Passionate bystanders

Social media has done a lot of things–some of it positive and profound.

As social media has accelerated the dissemination of information, connected people across the globe in previously unimagined ways and literally fomented revolutions, it’s also provided a dramatically amplified megaphone for the critic, the judge, the troll and those long on opinion and short on facts. In some cases, it’s given a platform to those who frankly don’t deserve it.

If you have a reasonable number of “friends” on Facebook–or follow even a moderately curated set of folks on Twitter–you regularly encounter people who are outraged at some situation in the world, take to bashing a hapless politician’s most recent gaffe, flog absurd conspiracy theories or merely engage in non-sensical rants.

Conversely, if you are anything like me, you frequently “like” numerous do-gooder causes and retweet items that coincide with strongly held beliefs and values. After all, there is so much the world needs to know and it reinforces the idea that I’m a worthy person by promoting what I see as my good works and holier-than-thou virtues.

It’s not hard to sense the strength of our convictions. Our enthusiasm is evident. Often, our world is clearly drawn in good or evil, black or white. And it’s obvious which side we’re on.

But so what? Who cares?

Just as we’d never directly confront that “idiot” driver who cut us off–but have absolutely no problem cursing them from the safety our car’s interior–we find it so very easy to be the voice of moral authority and the king or queen of self-righteousness from the protective cocoon of our social media account.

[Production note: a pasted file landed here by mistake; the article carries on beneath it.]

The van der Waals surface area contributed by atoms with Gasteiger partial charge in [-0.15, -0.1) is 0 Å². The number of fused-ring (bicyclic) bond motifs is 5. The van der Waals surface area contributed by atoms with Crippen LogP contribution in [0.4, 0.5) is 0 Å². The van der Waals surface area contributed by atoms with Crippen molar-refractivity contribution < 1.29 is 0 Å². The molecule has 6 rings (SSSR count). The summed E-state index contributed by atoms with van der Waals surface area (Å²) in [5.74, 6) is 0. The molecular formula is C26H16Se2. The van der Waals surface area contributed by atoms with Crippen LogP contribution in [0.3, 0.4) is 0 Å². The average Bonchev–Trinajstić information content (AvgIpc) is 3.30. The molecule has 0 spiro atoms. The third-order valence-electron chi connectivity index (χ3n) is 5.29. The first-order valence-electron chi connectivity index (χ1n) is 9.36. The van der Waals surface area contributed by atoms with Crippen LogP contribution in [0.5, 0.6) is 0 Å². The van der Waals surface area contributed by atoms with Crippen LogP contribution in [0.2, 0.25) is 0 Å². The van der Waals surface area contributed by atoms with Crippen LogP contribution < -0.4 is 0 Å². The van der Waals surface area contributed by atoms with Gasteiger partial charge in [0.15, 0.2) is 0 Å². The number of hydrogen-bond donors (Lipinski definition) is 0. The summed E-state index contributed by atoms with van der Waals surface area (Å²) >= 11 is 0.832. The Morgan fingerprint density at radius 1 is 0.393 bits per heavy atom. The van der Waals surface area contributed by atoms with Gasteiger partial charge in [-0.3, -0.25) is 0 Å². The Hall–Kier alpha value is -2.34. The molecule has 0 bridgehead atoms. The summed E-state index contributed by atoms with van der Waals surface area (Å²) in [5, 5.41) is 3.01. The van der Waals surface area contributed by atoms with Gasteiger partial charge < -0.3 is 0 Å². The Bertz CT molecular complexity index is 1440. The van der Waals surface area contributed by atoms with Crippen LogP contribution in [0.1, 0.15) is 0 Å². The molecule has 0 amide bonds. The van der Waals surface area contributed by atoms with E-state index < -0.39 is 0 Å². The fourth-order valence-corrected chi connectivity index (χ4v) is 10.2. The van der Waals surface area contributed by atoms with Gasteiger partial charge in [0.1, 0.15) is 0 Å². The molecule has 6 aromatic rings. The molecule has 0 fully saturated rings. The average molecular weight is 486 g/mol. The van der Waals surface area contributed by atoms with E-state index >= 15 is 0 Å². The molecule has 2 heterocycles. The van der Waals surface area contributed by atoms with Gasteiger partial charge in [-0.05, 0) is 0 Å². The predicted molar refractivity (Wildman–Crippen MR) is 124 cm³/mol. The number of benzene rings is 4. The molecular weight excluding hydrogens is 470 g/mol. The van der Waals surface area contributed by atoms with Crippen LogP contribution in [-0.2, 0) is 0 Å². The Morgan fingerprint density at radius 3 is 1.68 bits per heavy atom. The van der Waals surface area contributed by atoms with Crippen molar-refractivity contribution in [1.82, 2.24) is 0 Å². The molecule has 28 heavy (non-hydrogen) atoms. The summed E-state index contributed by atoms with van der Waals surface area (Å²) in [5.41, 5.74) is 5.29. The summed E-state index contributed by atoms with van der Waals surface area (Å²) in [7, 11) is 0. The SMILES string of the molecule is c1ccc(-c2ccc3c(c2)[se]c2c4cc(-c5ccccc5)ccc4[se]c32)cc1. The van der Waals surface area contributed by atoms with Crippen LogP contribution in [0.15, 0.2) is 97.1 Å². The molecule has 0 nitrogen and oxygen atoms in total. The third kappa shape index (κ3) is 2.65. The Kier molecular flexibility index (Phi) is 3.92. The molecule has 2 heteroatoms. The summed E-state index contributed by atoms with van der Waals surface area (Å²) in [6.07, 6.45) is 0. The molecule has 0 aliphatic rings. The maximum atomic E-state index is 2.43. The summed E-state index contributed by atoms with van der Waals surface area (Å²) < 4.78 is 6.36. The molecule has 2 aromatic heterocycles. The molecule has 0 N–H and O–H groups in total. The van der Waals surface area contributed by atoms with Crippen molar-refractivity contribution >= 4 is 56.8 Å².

Teddy Roosevelt famously reminds us that “it is not the critic who counts”, that the credit belongs to those that actually do something. Passion is nice, but it’s the willingness to take action that ultimately makes the difference.

Having tools like social media to express our displeasure to more and more people and to relentlessly hone the image of who we hope to be in the world ultimately means very little.

Without putting ourselves out there, doing the work, getting proximate, we’re all just a bunch of passionate bystanders.

Let’s connect in the arena, rather than on the screen or from the stands.


A version of this post originally appeared at

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